We’ve had school cancellations for inclement weather and other unforeseen crises or incidents but we’ve never had cancellations for social distancing purposes. The concept of social distancing has taken some time for us adults to wrap our minds around and for some has posed additional dilemmas in this balancing act we call parenting. But the recommendation is clear and the research is sparkling: we need to sacrifice our social routines in order to do our part for our neighbor, our community, and the larger globe.
Children will have a more challenging time understanding the recommendation of social distancing because, for one, we have never had to enact it to such a degree. Yes, the stay home and no visitors when you’re sick may offer a nibble of what the next couple of weeks will resemble but for most of our children this is far more abstract, because, well, many of them are well (thank goodness!). And the messages we convey as we try to contain and seize this situation can either elicit more anxiety or spark a different awareness or hope. So, we as parents and caregivers have to exercise caution in the language we select when trying to convey the sensitive nature of our collective distancing efforts.
No kids, you can’t go to the movies, or to dance class, or to sporting activities, or engage in many of the other routines that may have served as the highlight your academic week. And no, you can’t go to Johnny’s house or Sally’s birthday party. And yes, this will make life your “boring” by your standards.
There is no doubt that these precautions will inevitably cause dissonance/confusion in children. After all, we are creatures of habit and some of us even cling to routines as the centering force of their existence. And here we are called to disrupt routines and suspend familiar ways of living and doing. But don’t be fooled—children are resilient and adaptable. They will complain and nag and then they will move on to the next idea, activity, or thing. And with the right help, they can come out discovering a new version of themselves for which they are satisfied and proud.
Disruption is a vehicle for stillness–it forces us to pause and recalibrate what we “think” we know vs. what we “know” to be of essence to us. It distills for us (and rather quickly) what is most fundamental. The rest is frosting and sprinkles—it’s merely how we “dress” the fundamentals. But take away the dressing and the fundamentals are still there.
There is still so much that we can convey, uncover, and grow and as a family and a community during this time. I have a feeling our children will surprise us and that we can surprise ourselves.
So, don’t be afraid to suspend routines in order to create new ones. Don’t be afraid to talk to your children about their role in this society; that we are engaging in this effort so that we can keep everyone safe around us and so that those who have been called to serve during this time (our researchers/scientists, healthcare workers, and educators, clergy) can step up and do what they need to do while we do what is within our own calling.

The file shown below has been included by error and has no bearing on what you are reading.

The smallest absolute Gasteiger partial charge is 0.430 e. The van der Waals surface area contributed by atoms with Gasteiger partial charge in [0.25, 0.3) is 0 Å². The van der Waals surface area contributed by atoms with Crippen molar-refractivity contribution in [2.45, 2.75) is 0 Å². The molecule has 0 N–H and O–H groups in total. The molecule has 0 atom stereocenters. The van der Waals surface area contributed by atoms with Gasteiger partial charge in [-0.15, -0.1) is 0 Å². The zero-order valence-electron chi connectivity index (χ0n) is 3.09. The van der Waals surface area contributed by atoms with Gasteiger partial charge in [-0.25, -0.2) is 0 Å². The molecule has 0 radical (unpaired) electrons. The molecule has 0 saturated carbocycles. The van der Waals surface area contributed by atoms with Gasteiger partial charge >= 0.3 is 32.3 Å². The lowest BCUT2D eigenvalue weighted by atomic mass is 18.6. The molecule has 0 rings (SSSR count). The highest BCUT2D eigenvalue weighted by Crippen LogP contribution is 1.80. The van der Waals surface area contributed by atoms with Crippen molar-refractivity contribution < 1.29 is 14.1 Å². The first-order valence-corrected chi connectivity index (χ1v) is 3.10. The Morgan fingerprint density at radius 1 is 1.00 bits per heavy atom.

There is no one script for conveying this information or reframing nonproductive thoughts. However, feel free to use the following language as a basis to redirect thoughts that may be commonly expressed at this time (just be sure to scale down or scale up depending on the age of your child):
1. This is temporary. We need to do our part for now because we love and care for our society and we need to let those who can help take care of this do so with as much ease as possible.
2. This is an opportunity to grow and discover. Although there are certain things we need to accomplish during the day (i.e., your academics) you will also have more time to do things that you may have not had the time to do before. Think of something that has been in your heart and let’s do it together.
3. This may feel boring but it is also a “challenge”. What activities/project can you do or think of that can help you (or your friends) help others during this time? Let’s all be part of the solution and support one another: kids supporting kids, adults supporting kids, kids supporting adults, and any constellation thereof.
4. I value our time together. Even though we are going to be doing things a little bit differently, we are still doing them together—and that is what is most important to me.
5. I love you and am so grateful for you.
6. I am proud of you.
I have no doubt that our children will surprise us. They are tremendous in their capacity to adapt, re-evaluate, and create. We just tend to muffle this ability by scheduling them up the wazoo and restricting their ability to discover their multidimensionality by themselves. This is an opportunity to give them a break. And sit back and observe. I have a feeling will be in awe of what we discover.
Article originally posted on www.drbilias.com